Ariel, her hands rarely still but flowing through the air in fluttering figures and moving like a dancer, sings pleasantly, but the settings make the songs a little too extended and the constant agitation though emphasising her airy nature, seems to dominate the text rather than grow out of it so that the words themselves get lost.
The same is even more true of Caliban, here also female. Rather than besmirch Yuriria Fanjul’s good looks with monstrousness in costume or makeup, this production has seized on Prospero’s threat to “rack thee with old cramps fill all they bones with aches” and has her continually scrabbling at her body to ease the irritation. Thank goodness she stopped scratching when she came to “The isle is full of noises” and we could hear her properly, undistracted, for while dedicated to the physical, tour de force though it may be, communication is sadly depleted. In fact you really can’t play Caliban so obviously female. It is part of the plot that he has tried have sex with Miranda and even if you treat that as a lesbian advance what about his claim “I had peopled else this isle with Calibans”.
Don’t think I’m against cross-gender casting (either way) but you have either got to actually change the character (as in productions where Prospero becomes Prospera) and tinker with gender specific text or actually play the opposite sex and the character as written. There has to be a logic the audience can recognize and understand even if it is not that of the world outside the play. As Gonzalo, the courtier who aided Prospero and has baby daughter when they went into exile, Naomi Westerman gives an intelligent and well spoken performance but she wears a school tie, and looks like a prefect at a good school for girls. It is the best performance of the off-island characters, strong enough for one not to think about gender, but could she really have been around as a responsible adult as long ago as Miranda’s babyhood?
Miranda herself (Georgina Morell) tends to primness as befits, perhaps, someone brought up in isolation by her father and lacks the sense of the wide-eyed girl finding a “brave new world that has such wonders in it.” She needs to be more the fairy tale princess if she is going to match the extraordinarily youthful Ferdinand – who looks exactly like a little boy pretending to be Prince Charming. Bill Parfitt plays him very tentatively at first with almost no projection but seems to gain confidence and handles the text well once you can hear it clearly. Even though there is a little touching that might worry a protective father, there is no real sense of the strong physical attraction that makes Prospero insist on forbearance.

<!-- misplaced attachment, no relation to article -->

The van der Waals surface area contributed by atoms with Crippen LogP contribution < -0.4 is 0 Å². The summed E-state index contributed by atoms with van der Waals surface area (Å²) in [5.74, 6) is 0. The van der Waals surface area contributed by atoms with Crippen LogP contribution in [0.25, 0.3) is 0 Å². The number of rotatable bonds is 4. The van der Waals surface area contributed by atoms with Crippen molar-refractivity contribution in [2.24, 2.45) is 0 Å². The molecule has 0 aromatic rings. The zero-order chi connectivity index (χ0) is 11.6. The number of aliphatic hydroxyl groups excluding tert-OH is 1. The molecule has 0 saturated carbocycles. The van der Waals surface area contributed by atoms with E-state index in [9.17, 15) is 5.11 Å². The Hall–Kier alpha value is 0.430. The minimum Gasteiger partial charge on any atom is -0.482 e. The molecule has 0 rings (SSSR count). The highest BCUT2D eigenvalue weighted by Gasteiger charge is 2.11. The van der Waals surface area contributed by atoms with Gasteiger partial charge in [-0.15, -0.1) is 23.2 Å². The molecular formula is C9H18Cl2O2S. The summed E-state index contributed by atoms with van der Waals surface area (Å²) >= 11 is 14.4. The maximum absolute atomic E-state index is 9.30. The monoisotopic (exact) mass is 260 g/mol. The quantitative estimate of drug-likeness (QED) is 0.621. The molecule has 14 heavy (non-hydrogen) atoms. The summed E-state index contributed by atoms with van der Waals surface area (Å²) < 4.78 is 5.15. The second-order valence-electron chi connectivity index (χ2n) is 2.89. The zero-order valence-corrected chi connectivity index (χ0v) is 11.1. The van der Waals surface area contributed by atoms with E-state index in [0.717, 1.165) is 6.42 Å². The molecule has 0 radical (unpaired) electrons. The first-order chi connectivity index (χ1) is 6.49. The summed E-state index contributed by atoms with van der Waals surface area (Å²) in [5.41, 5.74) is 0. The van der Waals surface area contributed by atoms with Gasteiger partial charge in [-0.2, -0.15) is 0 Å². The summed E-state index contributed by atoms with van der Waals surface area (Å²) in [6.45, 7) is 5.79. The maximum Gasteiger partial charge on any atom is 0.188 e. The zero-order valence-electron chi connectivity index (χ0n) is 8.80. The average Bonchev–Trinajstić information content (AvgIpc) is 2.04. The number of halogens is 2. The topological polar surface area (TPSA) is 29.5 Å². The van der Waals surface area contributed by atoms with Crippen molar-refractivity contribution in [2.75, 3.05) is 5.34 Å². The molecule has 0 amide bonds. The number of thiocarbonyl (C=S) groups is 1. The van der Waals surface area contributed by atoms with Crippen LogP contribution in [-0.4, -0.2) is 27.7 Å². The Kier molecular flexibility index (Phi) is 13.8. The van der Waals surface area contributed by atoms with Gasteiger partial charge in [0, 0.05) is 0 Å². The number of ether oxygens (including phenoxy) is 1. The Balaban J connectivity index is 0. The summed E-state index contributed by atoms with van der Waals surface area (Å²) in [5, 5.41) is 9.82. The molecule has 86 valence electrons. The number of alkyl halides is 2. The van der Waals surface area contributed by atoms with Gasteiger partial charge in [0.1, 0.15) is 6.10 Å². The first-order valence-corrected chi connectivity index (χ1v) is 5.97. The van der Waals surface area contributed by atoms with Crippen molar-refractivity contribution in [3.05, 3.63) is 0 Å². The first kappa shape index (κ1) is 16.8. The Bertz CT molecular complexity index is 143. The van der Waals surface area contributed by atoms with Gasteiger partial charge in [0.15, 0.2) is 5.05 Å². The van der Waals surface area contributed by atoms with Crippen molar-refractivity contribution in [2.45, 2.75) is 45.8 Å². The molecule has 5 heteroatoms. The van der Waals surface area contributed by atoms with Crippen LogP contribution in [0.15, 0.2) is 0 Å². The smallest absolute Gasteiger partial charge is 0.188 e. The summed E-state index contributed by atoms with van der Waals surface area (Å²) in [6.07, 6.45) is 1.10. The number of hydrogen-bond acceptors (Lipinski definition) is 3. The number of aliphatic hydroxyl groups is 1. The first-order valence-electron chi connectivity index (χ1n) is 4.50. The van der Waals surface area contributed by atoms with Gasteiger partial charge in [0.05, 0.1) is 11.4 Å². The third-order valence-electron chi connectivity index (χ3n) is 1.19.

The magically appearing feast is cut and the goddesses masque performed by just one performer with a cleverly designed mask that allows her to be all three goddesses in turn addressing the audience as their attendants. It’s an ingenious idea but these goddesses address each other, and its point apart from any visual effect is the flowery classicism of their verse designed to satisfy Jacobean courtly taste. Two of the goddesses are given country accents, one of them played grotesquely bent, the other back to front, though when she gets to Juno the text is very well delivered showing what a fine job the actress Jennifer Quinn could have made of delivering all of it. As she has been asked to play it, what comes first becomes largely unintelligible, making the scene drawn out and boring.
Sadly the comic scenes don’t take off either. Just one laugh in the whole play the night I saw it. Tipsy butler Stephano is played with a high pitched campness. Did I really hear him say to Trinculo a line changed to “we will be king and queen” or was that my imagination? This should be a great double act but good clowning needs more than it gets here. One cannot help wondering how much rehearsal this cast had for a run that is shorter than many production’s previews. Not enough to recognise the problems, which is a shame when some of the cast are putting in such energy and dedication.
Reviewer: Howard Loxton